4.1 It is observed from the nature and use of the products as submitted in the statements of the various customers of letters (AnnexureB) and the description of invoices of the years 199495 to 199899 of M/s.Sansuk Industries and M/s.Shandar Products (Annexure C1 to C5), apart from filter elements/parts, are also engaged in the manufacture of other products not declared in their Central Excise declarations as under:
No Description CH. SubHeading
1. Filter Elements/parts 8421.90 (8421.00 for 9495)
2. Filters 8421.10 (8421.00 for 9495)
3. Battery Parts e.g. Vent Plugs etc. 8507
4. Humidifier parts e.g. microbubblers 8479.90
5. Compressor parts e.g. Nozzles etc. 8414.99
6. Valve parts e.g. BSP silencers etc. 8481.99
7. Gauges 9031
5. It is however seen from the Central Excise declarations for the years 199495 to 199899 filed by M/s.Sansuk Industries that the full description of the goods manufactured by them has been mentioned s “articles of plastic, plastic water filter elements, cylinders, disks”, falling under S.H. 3926.90. Whereas from the actual invoices (AnnexureC1 to C5) and as confirmed by their customers (Annexure B) it is found that apart from the filter elements/parts i.e elements, cylinders and discs.
M/s.Sansuk Industries are also engaged in manufacture and clearance of complete filters, battery parts, compressor parts, solenoid valve parts which have not been mentioned or declared in the Central Excise Declaration filed by them.
5.1 In the case of M/s.Shandar Products it is seen from the Central Excise declarations filed by them for the years 199495 to 199899 that the full description of the goods manufactured by them has mentioned as “Articles of plastics – Plastic Articles reinforced by moulded components”, falling under S.H. 3926.90. Whereas from actual invoices (AnnexureC1 to C6) and as confirmed by their customers (Annexure B) it is found that M/s. Shandar Products are factually engaged in manufacture and clearance of complete filters, filter elements parts, battery parts, compressor parts, solenoid valve parts which have not been mentioned or declared in the Central Excise Declaration filed by them.”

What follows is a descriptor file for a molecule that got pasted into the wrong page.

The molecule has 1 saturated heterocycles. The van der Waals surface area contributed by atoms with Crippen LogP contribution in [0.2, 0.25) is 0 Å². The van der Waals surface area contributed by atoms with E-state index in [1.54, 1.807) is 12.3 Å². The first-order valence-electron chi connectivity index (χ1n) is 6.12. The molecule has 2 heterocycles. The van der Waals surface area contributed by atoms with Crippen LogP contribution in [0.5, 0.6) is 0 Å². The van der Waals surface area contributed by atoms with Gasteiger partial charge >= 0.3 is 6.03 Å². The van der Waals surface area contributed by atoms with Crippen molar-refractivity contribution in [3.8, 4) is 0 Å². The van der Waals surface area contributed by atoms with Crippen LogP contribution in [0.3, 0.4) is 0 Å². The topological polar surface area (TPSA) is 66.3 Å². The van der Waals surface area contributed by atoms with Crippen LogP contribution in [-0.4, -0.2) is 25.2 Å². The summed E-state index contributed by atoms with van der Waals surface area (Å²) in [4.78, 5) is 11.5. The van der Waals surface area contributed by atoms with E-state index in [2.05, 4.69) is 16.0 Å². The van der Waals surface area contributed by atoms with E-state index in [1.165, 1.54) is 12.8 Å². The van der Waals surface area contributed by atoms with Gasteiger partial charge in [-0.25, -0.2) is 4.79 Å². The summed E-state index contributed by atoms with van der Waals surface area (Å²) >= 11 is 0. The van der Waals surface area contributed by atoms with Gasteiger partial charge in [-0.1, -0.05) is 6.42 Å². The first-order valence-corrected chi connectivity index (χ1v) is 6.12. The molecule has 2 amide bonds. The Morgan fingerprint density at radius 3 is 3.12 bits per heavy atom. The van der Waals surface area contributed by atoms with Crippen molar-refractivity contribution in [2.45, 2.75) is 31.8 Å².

Therefore, the allegation in paragraph5.2 is that both the appellants have not only misclassified their products in their declarations, but they have not declared the goods actually manufactured by them which amounts to suppression of facts.
12. As regards clubbing, the allegations are in paragraph6.1 of the show cause notice. The relevant part of the said paragraph6.1 reads thus:
6.1 It is therefore seen that M/s.Shandar Products has the machinery and equipments of carrying out the process of pulverizing and sieving only and the further process of moulding, heating/sintering and packing are necessarily required to be carried out at the premises of M/s.Sansuk Industries who have the machinery and equipments thereof. It is also seen from the purchase register and purchase bills (documents No.6 to 10 and 16 to 21 of Annexure B2 to Panchnama dated 31.7.99) of M/s.Shandar Products that no purchases of complete filters, filter elements parts, battery parts, battery parts, compressor parts, solenoid valve parts have been made and this further establishes that whatever clearances of said products that have been shown to be made under the invoices of M/s.Shandar Products have actually been finished (further manufactured) at M/s.Sansuk Industries only. Similarly M/s.Sansuk Industries do not have the machinery/ equipments for the initial processes of pulverizing/ sieving and no purchases of pulverized/ sieved powder are available in their purchase registers/ file (document nos.5 to 8 and a5 to 20 of Annexure B1 to Panchnama dated 31.7.99) and this further establishes that the initial processes of pulverizing and sieving of all the products cleared under the invoices of M/s.Sansuk Industries have been necessarily carried out at M/s. Shandar Products only. It is therefore established that both M/s. Sansuk Industries Ltd. and M/s. Shandar Products do not have the facility to independently manufacture a single piece of any of the products shown to independently manufacture a single piece of any of the products shown to have been cleared under their respective invoices. Thus both M/s. Sansuk Industries Ltd. and M/s. Shandar Products are not independent manufacturers having independent factories. So far as the said finished goods cleared under the invoices of M/s. Sansuk Industries Ltd. and M/s. Shandar Products are concerned, the premises of both M/s. Sansuk Industries and M/s. Shandar Products have to be collectively treated as one factory and not as two independent factories in terms of Section 2(e) of CEA, 1944. The clearances of the said finished products will therefore have to be treated as clearances as two manufacturers from one factory.......”